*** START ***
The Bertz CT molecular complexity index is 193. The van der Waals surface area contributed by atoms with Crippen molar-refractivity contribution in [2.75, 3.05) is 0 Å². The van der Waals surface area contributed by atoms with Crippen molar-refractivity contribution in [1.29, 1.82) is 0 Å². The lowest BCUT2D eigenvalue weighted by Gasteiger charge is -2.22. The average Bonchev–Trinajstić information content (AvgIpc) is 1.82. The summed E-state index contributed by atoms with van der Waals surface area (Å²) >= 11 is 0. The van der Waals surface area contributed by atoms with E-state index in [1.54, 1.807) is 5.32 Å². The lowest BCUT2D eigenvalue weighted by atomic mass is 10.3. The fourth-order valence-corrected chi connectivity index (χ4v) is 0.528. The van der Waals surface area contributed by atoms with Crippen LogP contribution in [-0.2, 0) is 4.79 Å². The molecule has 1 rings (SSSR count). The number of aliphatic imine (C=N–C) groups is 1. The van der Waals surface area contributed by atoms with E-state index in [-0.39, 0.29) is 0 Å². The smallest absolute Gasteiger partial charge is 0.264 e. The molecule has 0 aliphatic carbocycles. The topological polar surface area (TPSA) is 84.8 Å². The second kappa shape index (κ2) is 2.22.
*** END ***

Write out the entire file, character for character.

The Bertz CT molecular complexity index is 193. The van der Waals surface area contributed by atoms with Crippen molar-refractivity contribution in [2.75, 3.05) is 0 Å². The van der Waals surface area contributed by atoms with Crippen molar-refractivity contribution in [1.29, 1.82) is 0 Å². The lowest BCUT2D eigenvalue weighted by Gasteiger charge is -2.22. The average Bonchev–Trinajstić information content (AvgIpc) is 1.82. The summed E-state index contributed by atoms with van der Waals surface area (Å²) >= 11 is 0. The van der Waals surface area contributed by atoms with E-state index in [1.54, 1.807) is 5.32 Å². The lowest BCUT2D eigenvalue weighted by atomic mass is 10.3. The fourth-order valence-corrected chi connectivity index (χ4v) is 0.528. The van der Waals surface area contributed by atoms with Crippen LogP contribution in [-0.2, 0) is 4.79 Å². The molecule has 1 rings (SSSR count). The number of aliphatic imine (C=N–C) groups is 1. The van der Waals surface area contributed by atoms with E-state index in [-0.39, 0.29) is 0 Å². The smallest absolute Gasteiger partial charge is 0.264 e. The molecule has 0 aliphatic carbocycles. The topological polar surface area (TPSA) is 84.8 Å². The second kappa shape index (κ2) is 2.22.